Municipal Government

CityTime Fraud Tab Now $600 Million

July 18, 2011
By Public Employee Press – DC 37 AFSCME


The arrests keep coming, and it’s not just a few “bad apples” at CityTime.



Virtually all of the $600 million the city paid the primary contractor on the automated payroll project is “tainted, directly or indirectly, by fraud,” Manhattan U.S. Attorney Preet Bharara said June 20 as he announced charges against four more executives on the contracted-out operation.



”This vast scale of inefficiency and corruption would be unimaginable with projects run by civil service workers,” DC 37 Executive Director Lillian Roberts said.

On June 14, Bharara announced that Carl Bell, the chief systems engineer of the project’s primary contractor, Science Applications International Corp., pled guilty to taking $5 million in kickbacks. On June 20 the federal prosecutor charged that top execs Reddy and Padma Allen of Technodyne, the primary subcontractor, got $5 million apiece to steer work to other contractors.



A conduit for millions of dollars in kickbacks, Technodyne was charged with money-laundering conspiracy. The company received $400 million for its work on CityTime, whose cost ballooned from $63 million in 1998 to more than $720 million today.



The scandal has ruined Mayor Michael R. Bloomberg’s image as a manager with an ethos of businesslike efficiency.



”CityTime shows the risk of doling out our tax dollars without adequate oversight,” Roberts said.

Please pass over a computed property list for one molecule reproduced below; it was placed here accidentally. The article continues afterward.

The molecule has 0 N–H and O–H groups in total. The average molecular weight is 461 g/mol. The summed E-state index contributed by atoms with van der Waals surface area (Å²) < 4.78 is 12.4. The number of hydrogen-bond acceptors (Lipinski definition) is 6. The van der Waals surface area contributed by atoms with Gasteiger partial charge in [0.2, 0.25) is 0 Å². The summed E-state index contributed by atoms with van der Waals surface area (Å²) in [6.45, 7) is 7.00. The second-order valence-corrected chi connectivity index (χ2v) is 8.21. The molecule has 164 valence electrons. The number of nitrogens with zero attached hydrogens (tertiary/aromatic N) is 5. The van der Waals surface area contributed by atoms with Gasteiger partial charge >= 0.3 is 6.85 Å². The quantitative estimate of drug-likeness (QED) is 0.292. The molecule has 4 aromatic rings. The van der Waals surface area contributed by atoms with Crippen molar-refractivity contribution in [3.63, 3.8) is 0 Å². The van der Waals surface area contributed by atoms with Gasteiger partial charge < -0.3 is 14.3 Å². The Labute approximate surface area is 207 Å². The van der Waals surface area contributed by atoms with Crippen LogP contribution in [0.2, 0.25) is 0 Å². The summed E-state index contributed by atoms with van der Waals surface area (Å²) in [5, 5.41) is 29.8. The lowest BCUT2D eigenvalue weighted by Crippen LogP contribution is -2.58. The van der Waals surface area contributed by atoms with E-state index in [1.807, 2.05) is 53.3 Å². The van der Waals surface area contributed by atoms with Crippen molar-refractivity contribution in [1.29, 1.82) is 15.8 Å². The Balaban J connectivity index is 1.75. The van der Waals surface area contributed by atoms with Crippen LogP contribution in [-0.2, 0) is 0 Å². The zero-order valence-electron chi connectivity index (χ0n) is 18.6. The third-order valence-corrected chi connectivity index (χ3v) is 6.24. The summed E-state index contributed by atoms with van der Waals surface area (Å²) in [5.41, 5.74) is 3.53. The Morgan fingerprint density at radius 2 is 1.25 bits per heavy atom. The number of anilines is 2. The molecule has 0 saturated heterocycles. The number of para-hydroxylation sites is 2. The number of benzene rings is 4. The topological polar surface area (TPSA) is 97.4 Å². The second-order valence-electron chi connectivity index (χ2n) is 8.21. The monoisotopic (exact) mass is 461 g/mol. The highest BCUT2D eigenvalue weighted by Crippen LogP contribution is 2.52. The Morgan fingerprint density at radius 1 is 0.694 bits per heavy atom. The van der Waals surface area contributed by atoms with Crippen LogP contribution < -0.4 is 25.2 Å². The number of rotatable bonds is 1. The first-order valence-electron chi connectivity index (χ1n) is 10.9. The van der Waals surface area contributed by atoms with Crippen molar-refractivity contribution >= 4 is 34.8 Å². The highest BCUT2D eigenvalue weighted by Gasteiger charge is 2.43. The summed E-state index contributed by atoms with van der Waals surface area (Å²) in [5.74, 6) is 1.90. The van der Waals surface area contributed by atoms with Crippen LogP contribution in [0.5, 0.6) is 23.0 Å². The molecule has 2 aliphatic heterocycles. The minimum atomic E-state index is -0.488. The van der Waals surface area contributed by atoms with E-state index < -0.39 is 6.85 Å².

According to City Comptroller John C. Liu, the charges show “how flawed the management of the CityTime project was.” A few months ago, Liu worked out an agreement with Mayor Bloomberg to phase out SAIC and give the work to city employees.



The initial arrests in the case occurred in December as four consultants and two others were charged with an $80 million fraudulent scheme. The prosecutor identified consultant Mark Mazer as the ringleader. Representing the city Office of Payroll Administration, Mazer allegedly approved time sheets for other consultants who were on leave, who had been fired and who worked less time than reported.



The CityTime consultant staff grew from 150 in 2005 to 300 in 2007, and the city was billed $150 an hour, or more than $300,000 a year, for many of them.



In May, the Manhattan district attorney charged SAIC executive Gerald Denault – the program manager for CityTime – with accepting $5.6 million in kickbacks.



Victor Natanzon, owner of the sub-subcontractor Prime View Inc., pled guilty in February to paying millions of dollars in bribes and kickbacks and is now cooperating with the district attorney.



For Mazer, the corrupt enterprise was a family affair. He routed funds to shell companies controlled by his mother, Larisa Medzon, and his wife, Svetlana Mazer, who were charged in December in the scheme. Also charged were Mazer’s now deceased uncle, Dmitry Aronshtein, who owned a firm that allegedly got $55 million in consulting fees, and his cousin, Anna Makovetskaya Mazer, who was charged in February with involvement in the fraud.



“The wave of CityTime arrests is a clear signal that this nonsense has to stop, and the work needs to be brought in-house,” said DC 37 Associate Director Henry Garrido, who heads the union’s ongoing investigation of the city’s $10.5 billion annual spending on over 17,000 outside contracts.



So far, U.S. Attorney Bharara has recovered $38 million from the crooked contractors.



Padma Allen, Reddy Allen and Technodyne allegedly concealed the kickbacks they were paying Denault and Bell by wiring funds to a bank account in India.



The Allens, naturalized U.S citizens, are missing, and prosecutors believe they have fled to India.

July 17, 2011

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